And I connected the passage about stupidity-as-process, which comes not too long before our first experience of the Cultural Fugue, as a downward spiral of stupidity that leads to Cultural Fugue in which a whole world is destroyed. It’s as though Cultural Fugue is the action – the destruction of a planet – which contains or controls the more dangerous and contagious process of stupidity that is occurring.
I think this is really interesting because one of the major themes of the book is information and how it is controlled. Who controls it? When does information become knowledge? When is knowledge embodied? When is it not?
Information or the acquiring of information also seems to be a sexual practice in the Stars universe. S&M is definitely prominent, but in the novel the acquisition of information seems to be an experience of the body. Delany writes of one character absorbing information from “cubes” that the cube “fell from his horny palm.” Did you experience learning as erotic in Stars?
What I found interesting was comparing the behavior of the sadist woman from the first chapter—masochistic, she wants to be whipped, she wants to spit on a man who has all the knowledge of the books she never had time to read—how that was juxtaposed to Clym, who wants to do these really sadistic things to Marq. Clym can’t separate his work from his sexual pleasure. He wants to obliterate Marq at an anatomic way, and Marq doesn’t cast judgments—the classic diplomat—he just sees it as a sexual difference he isn’t interested in.
So in a book where the author has taken gender and fucked with it for the reader, has taken the idea of cultural appropriation and what it means to be PC and turned them on their head, the idea of sexuality, defined narrowly as either being heterosexual or homosexual, is maintained as a binary opposition. There’s this new age lobotomy called Radical Anxiety Termination where people can have their circuits shut down or rewired like a computer, but the one thing that seems to be hardwired in the universe, that can’t be replaced because it’s too pivotal, is sexuality.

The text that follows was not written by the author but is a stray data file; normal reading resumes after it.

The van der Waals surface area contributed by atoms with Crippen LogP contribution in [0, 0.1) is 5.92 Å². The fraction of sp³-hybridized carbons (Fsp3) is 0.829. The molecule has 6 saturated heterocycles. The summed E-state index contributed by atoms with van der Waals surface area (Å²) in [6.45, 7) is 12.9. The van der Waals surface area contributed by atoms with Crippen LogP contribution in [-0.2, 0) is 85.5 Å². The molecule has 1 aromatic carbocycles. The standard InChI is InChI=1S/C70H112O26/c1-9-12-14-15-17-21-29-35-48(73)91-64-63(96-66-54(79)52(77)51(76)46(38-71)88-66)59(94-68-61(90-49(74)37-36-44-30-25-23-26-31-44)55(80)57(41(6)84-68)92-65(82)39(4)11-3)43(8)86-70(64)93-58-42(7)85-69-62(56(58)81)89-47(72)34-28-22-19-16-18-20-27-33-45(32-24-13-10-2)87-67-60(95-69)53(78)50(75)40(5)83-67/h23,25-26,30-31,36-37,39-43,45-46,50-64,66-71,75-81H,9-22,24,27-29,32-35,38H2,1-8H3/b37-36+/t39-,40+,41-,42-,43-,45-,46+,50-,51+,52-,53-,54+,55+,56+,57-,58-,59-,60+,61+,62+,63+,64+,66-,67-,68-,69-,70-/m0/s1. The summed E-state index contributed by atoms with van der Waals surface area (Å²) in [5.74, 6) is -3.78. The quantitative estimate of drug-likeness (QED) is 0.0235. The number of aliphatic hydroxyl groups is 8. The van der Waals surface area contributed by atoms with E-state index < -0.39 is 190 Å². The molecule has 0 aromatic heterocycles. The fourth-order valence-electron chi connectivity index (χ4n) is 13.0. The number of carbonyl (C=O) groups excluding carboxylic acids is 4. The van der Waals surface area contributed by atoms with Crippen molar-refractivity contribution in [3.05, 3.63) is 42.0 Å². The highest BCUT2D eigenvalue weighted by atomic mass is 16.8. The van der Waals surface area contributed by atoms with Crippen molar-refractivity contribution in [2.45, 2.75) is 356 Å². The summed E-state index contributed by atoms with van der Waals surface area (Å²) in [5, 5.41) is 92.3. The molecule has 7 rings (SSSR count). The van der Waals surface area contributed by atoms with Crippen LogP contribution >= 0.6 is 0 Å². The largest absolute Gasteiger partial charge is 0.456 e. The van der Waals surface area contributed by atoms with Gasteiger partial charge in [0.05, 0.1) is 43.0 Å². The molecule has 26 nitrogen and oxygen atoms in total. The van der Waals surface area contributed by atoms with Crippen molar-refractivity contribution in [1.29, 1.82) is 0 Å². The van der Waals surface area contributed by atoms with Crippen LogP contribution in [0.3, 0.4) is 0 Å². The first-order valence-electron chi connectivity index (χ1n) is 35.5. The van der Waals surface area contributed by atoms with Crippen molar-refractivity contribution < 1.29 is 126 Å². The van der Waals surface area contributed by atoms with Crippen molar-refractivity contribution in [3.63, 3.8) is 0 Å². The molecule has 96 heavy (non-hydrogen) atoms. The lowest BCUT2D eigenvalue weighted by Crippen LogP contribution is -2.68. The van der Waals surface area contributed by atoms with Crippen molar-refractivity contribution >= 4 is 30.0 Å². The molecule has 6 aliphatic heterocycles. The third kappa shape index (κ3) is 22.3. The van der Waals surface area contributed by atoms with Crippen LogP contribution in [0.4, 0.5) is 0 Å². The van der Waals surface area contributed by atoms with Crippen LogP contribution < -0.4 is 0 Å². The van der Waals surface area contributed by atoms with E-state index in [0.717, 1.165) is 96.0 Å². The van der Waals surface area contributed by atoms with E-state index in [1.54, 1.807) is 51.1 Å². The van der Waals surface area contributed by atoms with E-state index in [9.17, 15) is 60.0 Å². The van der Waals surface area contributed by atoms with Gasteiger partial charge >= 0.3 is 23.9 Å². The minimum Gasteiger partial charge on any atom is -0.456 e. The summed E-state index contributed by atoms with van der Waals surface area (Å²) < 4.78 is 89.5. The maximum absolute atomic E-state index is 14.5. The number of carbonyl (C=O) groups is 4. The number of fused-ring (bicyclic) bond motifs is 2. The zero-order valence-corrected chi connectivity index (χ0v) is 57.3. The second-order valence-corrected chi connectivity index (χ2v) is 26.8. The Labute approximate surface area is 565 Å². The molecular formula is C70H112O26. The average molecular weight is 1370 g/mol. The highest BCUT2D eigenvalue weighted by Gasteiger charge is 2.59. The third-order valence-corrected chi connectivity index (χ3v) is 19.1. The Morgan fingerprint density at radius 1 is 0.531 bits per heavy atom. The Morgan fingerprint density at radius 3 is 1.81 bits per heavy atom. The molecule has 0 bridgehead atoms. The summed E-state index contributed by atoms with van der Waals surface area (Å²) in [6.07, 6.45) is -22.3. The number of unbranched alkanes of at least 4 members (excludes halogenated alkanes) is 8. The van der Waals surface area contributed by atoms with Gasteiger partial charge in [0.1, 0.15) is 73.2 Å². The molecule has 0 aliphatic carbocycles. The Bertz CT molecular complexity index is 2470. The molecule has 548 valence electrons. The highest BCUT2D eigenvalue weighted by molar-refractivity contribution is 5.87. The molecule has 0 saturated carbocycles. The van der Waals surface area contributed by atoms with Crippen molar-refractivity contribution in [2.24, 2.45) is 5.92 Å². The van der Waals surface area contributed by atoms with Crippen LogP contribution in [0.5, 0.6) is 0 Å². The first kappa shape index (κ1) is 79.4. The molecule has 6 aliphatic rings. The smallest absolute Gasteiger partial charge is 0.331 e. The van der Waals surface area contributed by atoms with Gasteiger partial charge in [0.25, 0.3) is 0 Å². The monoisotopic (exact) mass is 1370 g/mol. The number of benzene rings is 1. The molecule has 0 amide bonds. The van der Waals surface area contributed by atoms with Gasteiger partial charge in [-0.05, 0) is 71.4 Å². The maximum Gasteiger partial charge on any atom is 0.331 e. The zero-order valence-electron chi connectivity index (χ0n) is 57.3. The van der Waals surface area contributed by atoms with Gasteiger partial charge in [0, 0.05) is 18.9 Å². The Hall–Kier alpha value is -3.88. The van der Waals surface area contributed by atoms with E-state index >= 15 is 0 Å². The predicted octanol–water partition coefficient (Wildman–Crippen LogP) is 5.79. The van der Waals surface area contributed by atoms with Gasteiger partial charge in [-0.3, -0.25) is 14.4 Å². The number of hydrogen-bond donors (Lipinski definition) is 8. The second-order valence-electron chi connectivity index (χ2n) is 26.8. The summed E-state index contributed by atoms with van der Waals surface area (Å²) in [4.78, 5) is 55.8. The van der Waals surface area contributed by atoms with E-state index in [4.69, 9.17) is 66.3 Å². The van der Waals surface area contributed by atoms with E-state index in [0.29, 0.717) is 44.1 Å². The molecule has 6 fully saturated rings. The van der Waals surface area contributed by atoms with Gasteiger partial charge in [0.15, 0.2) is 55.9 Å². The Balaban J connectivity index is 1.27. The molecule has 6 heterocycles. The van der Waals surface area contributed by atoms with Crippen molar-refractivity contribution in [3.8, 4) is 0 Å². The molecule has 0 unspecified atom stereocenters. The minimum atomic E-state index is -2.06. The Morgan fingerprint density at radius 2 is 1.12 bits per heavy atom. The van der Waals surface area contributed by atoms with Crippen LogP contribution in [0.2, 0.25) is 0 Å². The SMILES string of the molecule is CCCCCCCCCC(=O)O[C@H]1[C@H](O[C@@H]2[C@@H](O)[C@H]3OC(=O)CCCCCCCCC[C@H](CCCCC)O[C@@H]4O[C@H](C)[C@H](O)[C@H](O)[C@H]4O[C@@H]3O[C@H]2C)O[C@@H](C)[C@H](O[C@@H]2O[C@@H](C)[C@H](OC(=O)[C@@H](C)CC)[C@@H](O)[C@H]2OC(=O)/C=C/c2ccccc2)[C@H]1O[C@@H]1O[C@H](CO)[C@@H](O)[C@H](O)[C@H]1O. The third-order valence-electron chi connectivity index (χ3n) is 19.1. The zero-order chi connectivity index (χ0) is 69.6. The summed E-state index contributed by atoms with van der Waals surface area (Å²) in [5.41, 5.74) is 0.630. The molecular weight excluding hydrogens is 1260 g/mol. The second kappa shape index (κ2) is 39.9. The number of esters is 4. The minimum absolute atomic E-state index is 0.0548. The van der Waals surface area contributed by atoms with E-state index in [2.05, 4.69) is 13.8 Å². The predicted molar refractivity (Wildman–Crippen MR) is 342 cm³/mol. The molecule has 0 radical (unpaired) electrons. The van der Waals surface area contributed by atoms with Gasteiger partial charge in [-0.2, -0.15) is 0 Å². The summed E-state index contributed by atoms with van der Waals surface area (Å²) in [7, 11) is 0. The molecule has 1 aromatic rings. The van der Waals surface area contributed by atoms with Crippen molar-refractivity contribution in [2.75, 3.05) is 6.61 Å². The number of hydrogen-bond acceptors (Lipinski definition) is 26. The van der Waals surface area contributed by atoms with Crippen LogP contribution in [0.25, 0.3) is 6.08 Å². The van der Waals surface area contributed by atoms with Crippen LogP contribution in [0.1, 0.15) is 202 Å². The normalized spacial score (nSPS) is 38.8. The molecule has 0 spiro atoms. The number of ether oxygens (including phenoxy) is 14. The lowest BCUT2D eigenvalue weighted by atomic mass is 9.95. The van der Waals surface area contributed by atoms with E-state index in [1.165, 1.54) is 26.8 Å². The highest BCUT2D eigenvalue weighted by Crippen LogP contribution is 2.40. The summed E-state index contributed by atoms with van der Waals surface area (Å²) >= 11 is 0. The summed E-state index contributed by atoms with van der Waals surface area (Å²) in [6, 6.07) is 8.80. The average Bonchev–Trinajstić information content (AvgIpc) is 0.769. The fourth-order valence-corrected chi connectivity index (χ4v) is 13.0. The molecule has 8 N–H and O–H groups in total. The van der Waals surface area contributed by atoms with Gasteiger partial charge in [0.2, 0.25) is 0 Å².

So in a book where everything is problematized, Delany doesn’t want to problematize same-sex attraction or same-sex eroticism. Even though everything can be downloaded from General Information, you can’t download straightness. And I think that speaks to the power of desire as Delany sees it.
You’ve alluded to the gender inverse in Stars, how in this galaxy “woman” is the pronoun used to represent beings of either sex. What affect did this have on your reading initially and then as you progressed?
At first I had absolutely no fucking clue what it meant. There is a point where Marq is talking with Clym, this “woman Clym,” but then as Marq approaches Clym for sexual fun he refers to him as “he” and then there is a point where Marq shifts back to “she” and Marq says something like, “as I can no longer think of him as he…”
That’s when I kind of pieced it together: everyone is a “she,” but “he” is used to denote sexual attraction.
So even though knowing gender and gendered appearance is important to us as readers in the 20th and 21st centuries, with Stars you just read the text and then piece together what you can. You as the reader, in this incredibly post-structuralist text, construct the meaning of the book as you glean more information. Stars forces you to be an incredibly perceptive reader and make your own meaning.
Let’s talk for a minute about the poet Vondramach Okk. I was really interested in her once I found out she had dabbled in the same synapse jamming that Rat had undergone on Rhyonon, especially because her interest in synapse jamming was motivated by an interest in the “saintly bit” of human consciousness. To me, her play with synapse jamming was a kind of mental kink or mental bondage play, so for me this established a connection between rarified forms of sexual activity and what the book calls, “the neurological state achieved naturally by certain saints, mystics and holy women.” What let me down, though, was that even though Rat has experienced a form of synapse blocking, I didn’t sense saintliness or a preoccupation with higher consciousness in him.